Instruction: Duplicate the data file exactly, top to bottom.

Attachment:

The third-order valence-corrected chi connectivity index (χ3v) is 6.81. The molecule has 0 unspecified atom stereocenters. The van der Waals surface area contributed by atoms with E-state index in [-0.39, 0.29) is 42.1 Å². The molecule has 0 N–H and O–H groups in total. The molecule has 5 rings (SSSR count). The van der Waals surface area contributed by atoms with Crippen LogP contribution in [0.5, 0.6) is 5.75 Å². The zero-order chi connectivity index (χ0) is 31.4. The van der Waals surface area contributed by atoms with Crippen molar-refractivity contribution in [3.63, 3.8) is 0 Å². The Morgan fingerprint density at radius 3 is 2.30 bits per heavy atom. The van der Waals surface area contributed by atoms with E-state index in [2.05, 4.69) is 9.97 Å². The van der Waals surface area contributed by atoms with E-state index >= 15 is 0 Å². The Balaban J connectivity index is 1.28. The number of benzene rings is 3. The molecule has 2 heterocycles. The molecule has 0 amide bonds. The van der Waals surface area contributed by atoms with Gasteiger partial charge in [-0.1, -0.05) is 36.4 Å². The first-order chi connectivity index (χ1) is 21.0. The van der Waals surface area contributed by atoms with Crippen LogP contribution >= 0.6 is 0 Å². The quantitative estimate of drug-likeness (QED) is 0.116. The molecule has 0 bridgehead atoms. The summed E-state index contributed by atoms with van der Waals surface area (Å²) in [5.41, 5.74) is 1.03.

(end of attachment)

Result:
The third-order valence-corrected chi connectivity index (χ3v) is 6.81. The molecule has 0 unspecified atom stereocenters. The van der Waals surface area contributed by atoms with E-state index in [-0.39, 0.29) is 42.1 Å². The molecule has 0 N–H and O–H groups in total. The molecule has 5 rings (SSSR count). The van der Waals surface area contributed by atoms with Crippen LogP contribution in [0.5, 0.6) is 5.75 Å². The zero-order chi connectivity index (χ0) is 31.4. The van der Waals surface area contributed by atoms with Crippen molar-refractivity contribution in [3.63, 3.8) is 0 Å². The Morgan fingerprint density at radius 3 is 2.30 bits per heavy atom. The van der Waals surface area contributed by atoms with E-state index in [2.05, 4.69) is 9.97 Å². The van der Waals surface area contributed by atoms with E-state index >= 15 is 0 Å². The Balaban J connectivity index is 1.28. The number of benzene rings is 3. The molecule has 2 heterocycles. The molecule has 0 amide bonds. The van der Waals surface area contributed by atoms with Gasteiger partial charge in [-0.1, -0.05) is 36.4 Å². The first-order chi connectivity index (χ1) is 21.0. The van der Waals surface area contributed by atoms with Crippen LogP contribution >= 0.6 is 0 Å². The quantitative estimate of drug-likeness (QED) is 0.116. The molecule has 0 bridgehead atoms. The summed E-state index contributed by atoms with van der Waals surface area (Å²) in [5.41, 5.74) is 1.03.